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330035

Global demand for biofuels to slow in decade ahead, says forecast

Corn will become less important and sugarcane will become the dominant feedstock for making ethanol in the coming decade, said an agricultural outlook published jointly by the OECD and FAO on Wednesday. The report forecast a relatively slow growth rate for biofuels, averaging 0.6% a year worldwide, with growth in the United States constrained by declining gasoline consumption.

Although biofuel demand grew by an average of 4% a year in the past decade, said the OECD-FAO Agricultural Outlook, a sharp slowdown is expected in the years ahead, “mainly due to declining fuel use and weaker policy incentives in high-income countries.”

According to the OECD-FAO report, “Most additional demand will originate in middle-income countries, driven by higher blending rates and subsidies supporting domestic production.” It estimated that production would total 140.4 billion liters (37 billion gallons) in 2031, compared to 124.7 billion liters now.

India would account for half of the additional global consumption of ethanol through 2031, and consumption would also continue to climb in Brazil. Both nations use sugarcane as their feedstock. By 2031, nearly a quarter of sugarcane would be used to make biofuels. India has a goal of 20% ethanol — E20 — in all of its gasoline.

“In China and the United States, growth prospects for ethanol consumption are limited,” said the OECD-FAO report. China proposed an E10 mandate in 2017, but its shrinking corn stockpile is expected to deter implementation. “It is assumed that China will maintain a lower 2% blending rate over the projection period,” said the report. “In the United States, declining gasoline use, together with the 10% ethanol blend wall, will constrain growth in ethanol consumption.”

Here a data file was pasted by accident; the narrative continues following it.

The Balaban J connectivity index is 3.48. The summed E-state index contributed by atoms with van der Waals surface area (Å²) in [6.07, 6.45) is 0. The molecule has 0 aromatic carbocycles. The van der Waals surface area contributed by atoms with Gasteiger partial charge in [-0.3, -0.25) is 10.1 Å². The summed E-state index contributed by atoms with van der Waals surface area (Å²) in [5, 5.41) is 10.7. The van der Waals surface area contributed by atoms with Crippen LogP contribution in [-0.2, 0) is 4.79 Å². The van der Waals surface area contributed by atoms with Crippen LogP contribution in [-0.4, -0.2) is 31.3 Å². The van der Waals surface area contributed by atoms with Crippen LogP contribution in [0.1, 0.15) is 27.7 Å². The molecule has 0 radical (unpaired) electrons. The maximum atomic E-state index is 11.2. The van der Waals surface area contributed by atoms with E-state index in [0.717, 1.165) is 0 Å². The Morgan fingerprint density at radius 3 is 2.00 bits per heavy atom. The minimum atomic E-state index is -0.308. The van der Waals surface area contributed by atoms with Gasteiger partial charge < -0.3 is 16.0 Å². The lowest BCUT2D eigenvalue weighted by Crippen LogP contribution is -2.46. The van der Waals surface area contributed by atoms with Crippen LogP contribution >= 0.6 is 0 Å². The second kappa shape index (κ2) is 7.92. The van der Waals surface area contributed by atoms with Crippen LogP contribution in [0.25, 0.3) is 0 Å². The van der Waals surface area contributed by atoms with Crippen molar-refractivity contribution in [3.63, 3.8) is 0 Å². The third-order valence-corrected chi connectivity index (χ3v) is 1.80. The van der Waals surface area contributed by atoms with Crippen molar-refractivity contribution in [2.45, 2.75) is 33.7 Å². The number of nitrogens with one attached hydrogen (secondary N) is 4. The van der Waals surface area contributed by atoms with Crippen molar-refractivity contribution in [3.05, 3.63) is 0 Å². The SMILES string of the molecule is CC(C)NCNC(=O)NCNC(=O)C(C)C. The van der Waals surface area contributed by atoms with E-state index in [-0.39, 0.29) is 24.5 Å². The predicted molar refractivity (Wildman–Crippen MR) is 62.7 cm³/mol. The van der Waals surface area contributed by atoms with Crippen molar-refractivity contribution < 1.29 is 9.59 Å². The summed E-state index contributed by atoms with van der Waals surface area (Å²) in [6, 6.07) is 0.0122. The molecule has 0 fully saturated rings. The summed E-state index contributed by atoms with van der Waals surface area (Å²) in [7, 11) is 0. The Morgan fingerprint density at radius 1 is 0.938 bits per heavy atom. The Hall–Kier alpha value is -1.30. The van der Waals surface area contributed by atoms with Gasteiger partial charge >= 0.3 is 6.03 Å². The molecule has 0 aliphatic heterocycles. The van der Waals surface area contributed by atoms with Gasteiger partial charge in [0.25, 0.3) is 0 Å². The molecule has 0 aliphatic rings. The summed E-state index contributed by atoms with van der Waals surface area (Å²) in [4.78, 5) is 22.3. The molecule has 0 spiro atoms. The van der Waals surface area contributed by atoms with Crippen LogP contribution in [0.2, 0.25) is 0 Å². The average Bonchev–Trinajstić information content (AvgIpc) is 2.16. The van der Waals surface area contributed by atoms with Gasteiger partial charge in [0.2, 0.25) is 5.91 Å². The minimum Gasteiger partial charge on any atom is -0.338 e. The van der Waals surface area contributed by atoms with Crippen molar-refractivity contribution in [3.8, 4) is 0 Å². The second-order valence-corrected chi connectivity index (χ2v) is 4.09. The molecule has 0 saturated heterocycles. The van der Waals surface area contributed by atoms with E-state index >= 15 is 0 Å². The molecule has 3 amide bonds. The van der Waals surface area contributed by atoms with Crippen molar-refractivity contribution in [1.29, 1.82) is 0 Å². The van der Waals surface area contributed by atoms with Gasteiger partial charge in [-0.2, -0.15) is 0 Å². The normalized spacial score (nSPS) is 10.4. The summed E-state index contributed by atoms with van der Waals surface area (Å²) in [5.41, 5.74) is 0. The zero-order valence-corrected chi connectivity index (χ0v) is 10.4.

The share of the global corn crop used to make ethanol was projected to drop to 14% in 2031, down from the current 15.5%. The USDA projects that 37% of this year’s corn crop will be used for ethanol.

Biodiesel consumption was projected to increase 7% by 2031, with Indonesia accounting for 77%t of the growth. The nation has a goal of a 30% mix of vegetable oils in diesel fuel. “In the United States and the European Union, however, declining diesel use will constrain the growth in biodiesel consumption,” said the report.

The war in Ukraine has created great uncertainty about grain supplies and prices in the near term, said the OECD and FAO. Global wheat prices would increase 19% if Ukraine, one of the leading sources of wheat on the international market, was unable to export any of its harvest. The price increase would be as high as 34% “in the extreme scenario where Russian exports are also affected” and reduced by 50%, said the report.

While commodity prices, which surged following the Russian invasion of Ukraine, “may remain high in the 2022/23 marketing year, they are expected to subsequently resume their long-term declining trend in real (inflation-adjusted) terms,” said the report.

The web page for the OECD-FAO Agricultural Outlook is available here.

Produced with FERN, non-profit reporting on food, agriculture, and environmental health.
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